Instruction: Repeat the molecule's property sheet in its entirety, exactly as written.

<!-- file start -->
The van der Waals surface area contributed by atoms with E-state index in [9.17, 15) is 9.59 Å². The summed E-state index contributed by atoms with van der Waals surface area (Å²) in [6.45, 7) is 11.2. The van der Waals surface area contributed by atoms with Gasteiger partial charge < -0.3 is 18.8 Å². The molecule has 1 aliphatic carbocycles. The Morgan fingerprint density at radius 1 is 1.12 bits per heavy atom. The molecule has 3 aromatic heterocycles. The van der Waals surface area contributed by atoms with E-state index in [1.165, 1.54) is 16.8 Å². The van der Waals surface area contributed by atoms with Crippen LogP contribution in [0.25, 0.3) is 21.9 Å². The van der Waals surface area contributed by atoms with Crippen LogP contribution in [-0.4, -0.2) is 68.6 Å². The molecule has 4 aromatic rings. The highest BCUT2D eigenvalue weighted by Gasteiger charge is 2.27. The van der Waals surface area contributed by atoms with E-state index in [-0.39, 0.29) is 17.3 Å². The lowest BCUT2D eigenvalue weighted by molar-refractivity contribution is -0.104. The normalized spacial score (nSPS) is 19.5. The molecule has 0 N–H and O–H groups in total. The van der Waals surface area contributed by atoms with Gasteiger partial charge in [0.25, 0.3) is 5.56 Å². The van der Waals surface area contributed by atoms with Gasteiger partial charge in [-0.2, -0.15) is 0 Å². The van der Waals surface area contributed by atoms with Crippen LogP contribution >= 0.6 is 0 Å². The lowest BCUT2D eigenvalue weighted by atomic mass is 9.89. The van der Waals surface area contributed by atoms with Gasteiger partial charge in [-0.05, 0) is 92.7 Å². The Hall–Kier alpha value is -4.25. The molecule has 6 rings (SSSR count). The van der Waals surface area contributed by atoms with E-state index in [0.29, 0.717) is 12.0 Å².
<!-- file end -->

The van der Waals surface area contributed by atoms with E-state index in [9.17, 15) is 9.59 Å². The summed E-state index contributed by atoms with van der Waals surface area (Å²) in [6.45, 7) is 11.2. The van der Waals surface area contributed by atoms with Gasteiger partial charge < -0.3 is 18.8 Å². The molecule has 1 aliphatic carbocycles. The Morgan fingerprint density at radius 1 is 1.12 bits per heavy atom. The molecule has 3 aromatic heterocycles. The van der Waals surface area contributed by atoms with E-state index in [1.165, 1.54) is 16.8 Å². The van der Waals surface area contributed by atoms with Crippen LogP contribution in [0.25, 0.3) is 21.9 Å². The van der Waals surface area contributed by atoms with Crippen LogP contribution in [-0.4, -0.2) is 68.6 Å². The molecule has 4 aromatic rings. The highest BCUT2D eigenvalue weighted by Gasteiger charge is 2.27. The van der Waals surface area contributed by atoms with E-state index in [-0.39, 0.29) is 17.3 Å². The lowest BCUT2D eigenvalue weighted by molar-refractivity contribution is -0.104. The normalized spacial score (nSPS) is 19.5. The molecule has 0 N–H and O–H groups in total. The van der Waals surface area contributed by atoms with Gasteiger partial charge in [0.25, 0.3) is 5.56 Å². The van der Waals surface area contributed by atoms with Gasteiger partial charge in [-0.2, -0.15) is 0 Å². The van der Waals surface area contributed by atoms with Crippen LogP contribution >= 0.6 is 0 Å². The lowest BCUT2D eigenvalue weighted by atomic mass is 9.89. The van der Waals surface area contributed by atoms with Gasteiger partial charge in [-0.05, 0) is 92.7 Å². The Hall–Kier alpha value is -4.25. The molecule has 6 rings (SSSR count). The van der Waals surface area contributed by atoms with E-state index in [0.29, 0.717) is 12.0 Å².